Almost nothing worries people in Germany as much as the issue of “taxes and duties.” Whether on talk shows, in the office or at home, there are heated debates everywhere about the financial burdens that citizens bear.

Tension of many conversations: The State constantly takes more money from the people, but does not always use it sensibly. While federal, state and local governments report record revenues almost every year, in many areas of life the situation is getting noticeably worse.

Shattered police and judicial authorities, potholed roads, rotten bridges, dilapidated schools, very few childcare centers, deteriorating infrastructure: Germany is in a worrying state in many places. Add to this the sluggish economy and the slow expansion of digitalisation, and the image of the “sick man of Europe” becomes more pronounced. At least that's how foreign countries often judge us.

Huge tax revenue, but there is a darker side

It can hardly be due to lack of money. Last year, federal, state and local governments collected approximately 916 billion euros (in figures: 916,000,000,000) from citizens. The one trillion euro limit is expected to be exceeded for the first time in 2025. It is not surprising that Federal Finance Minister Christian Lindner (FDP) speaks of “strong incomes”.

For many citizens the calculation is less rosy. Almost everything is more expensive for them. High inflation, rising rates and social security contributions, as well as the huge tax burden, cause problems for people. Many fear loss of prosperity and social deterioration.

Among Germans' biggest fears, concerns about “tax increases and benefit cuts” rank third, ahead of the refugee crisis and climate change. A notable 57 percent said in 2023 that they feared greater financial burdens.

The State attacks almost every corner: when shopping, when eating and drinking, when driving, when working, when walking the dog, when smoking, when living: citizens have to pay money everywhere. In Germany there are around 40 types of taxes, from A for the alcohol tax to Z for the second home tax.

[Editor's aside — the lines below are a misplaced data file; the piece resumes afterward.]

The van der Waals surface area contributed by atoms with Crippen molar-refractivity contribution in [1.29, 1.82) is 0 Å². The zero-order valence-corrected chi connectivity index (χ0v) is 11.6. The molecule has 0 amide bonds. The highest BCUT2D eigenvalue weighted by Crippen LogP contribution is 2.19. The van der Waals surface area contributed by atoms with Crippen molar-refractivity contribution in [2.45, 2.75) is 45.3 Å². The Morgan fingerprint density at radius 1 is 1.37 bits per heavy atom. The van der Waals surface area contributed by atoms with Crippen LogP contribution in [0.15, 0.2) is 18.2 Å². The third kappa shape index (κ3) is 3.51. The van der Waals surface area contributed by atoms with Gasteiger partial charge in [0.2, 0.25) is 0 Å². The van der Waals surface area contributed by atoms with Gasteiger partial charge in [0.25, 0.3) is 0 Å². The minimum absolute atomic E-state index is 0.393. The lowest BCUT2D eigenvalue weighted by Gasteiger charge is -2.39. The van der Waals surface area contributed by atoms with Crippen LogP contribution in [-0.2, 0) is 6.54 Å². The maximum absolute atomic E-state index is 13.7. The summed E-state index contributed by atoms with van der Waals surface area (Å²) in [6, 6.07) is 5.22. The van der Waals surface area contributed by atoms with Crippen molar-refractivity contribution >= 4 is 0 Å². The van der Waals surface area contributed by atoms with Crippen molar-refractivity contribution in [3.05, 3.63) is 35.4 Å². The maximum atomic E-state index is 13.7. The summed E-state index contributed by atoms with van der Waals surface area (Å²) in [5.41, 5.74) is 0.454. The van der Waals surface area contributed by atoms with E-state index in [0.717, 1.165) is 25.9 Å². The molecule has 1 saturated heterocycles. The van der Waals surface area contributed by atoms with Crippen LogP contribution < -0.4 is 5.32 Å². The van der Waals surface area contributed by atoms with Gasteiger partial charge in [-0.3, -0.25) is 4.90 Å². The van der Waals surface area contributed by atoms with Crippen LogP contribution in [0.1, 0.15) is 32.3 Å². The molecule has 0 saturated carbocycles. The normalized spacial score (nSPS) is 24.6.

Germany has some of the highest taxes and tariffs in the world.

Experts believe that the limits of citizens' resilience have long been reached and, in some cases, exceeded. “Germany leads the world in terms of taxes and social security contributions,” warns Reiner Holznagel, president of the Taxpayers Association. A 2023 assessment by the Organization for Economic Cooperation and Development (OECD) confirms this.

The tax rate in Germany for a married couple with children is on average 40.8 percent. The burden is only higher in Belgium, at 45.5 percent. On average, the tax burden in the 38 OECD countries (including the United States, Japan, Great Britain and New Zealand) is 29.4 percent. Germany is also in second place in the ranking of taxes and contributions for single people.

If some politicians, especially those on the red-green camp, had their way, the rate would continue to rise. There are always calls – for various reasons – to increase taxes, at least for certain population groups or types of consumption. Politics prove to be inventive when it comes to choosing harmless-sounding labels.

The most recent example: the so-called “animal welfare tax.”

Despite massive protests by farmers, the traffic light coalition pushed to gradually reduce the tax rebate for agricultural diesel. To appease farmers, an “animal welfare tax” was discussed.

Planned “animal welfare tax” is a new meat tax

Federal Agriculture Minister Cem Özdemir (Greens) quickly came up with a concept that would increase the price of meat and meat products. The additional income aims to transform agriculture and, above all, promote climate protection.

Basically, “there is nothing more than a tax increase,” complains CSU head Markus Söder. And millions of people are wondering how the new meat tax fits with Finance Minister Lindner's guarantee that “there will be no tax increases” with it.

Politicians promise many things, especially during election campaigns, such as: “More net than gross” or “We will ease the burden on citizens.”

Already in 2009, the CDU/CSU and the FDP wrote in the coalition agreement:

“Citizens find (…) not only the level of taxes and duties discouraging, but also the complexity (…) of German tax legislation. That's why we want taxes to be 'simple, low and fair.'”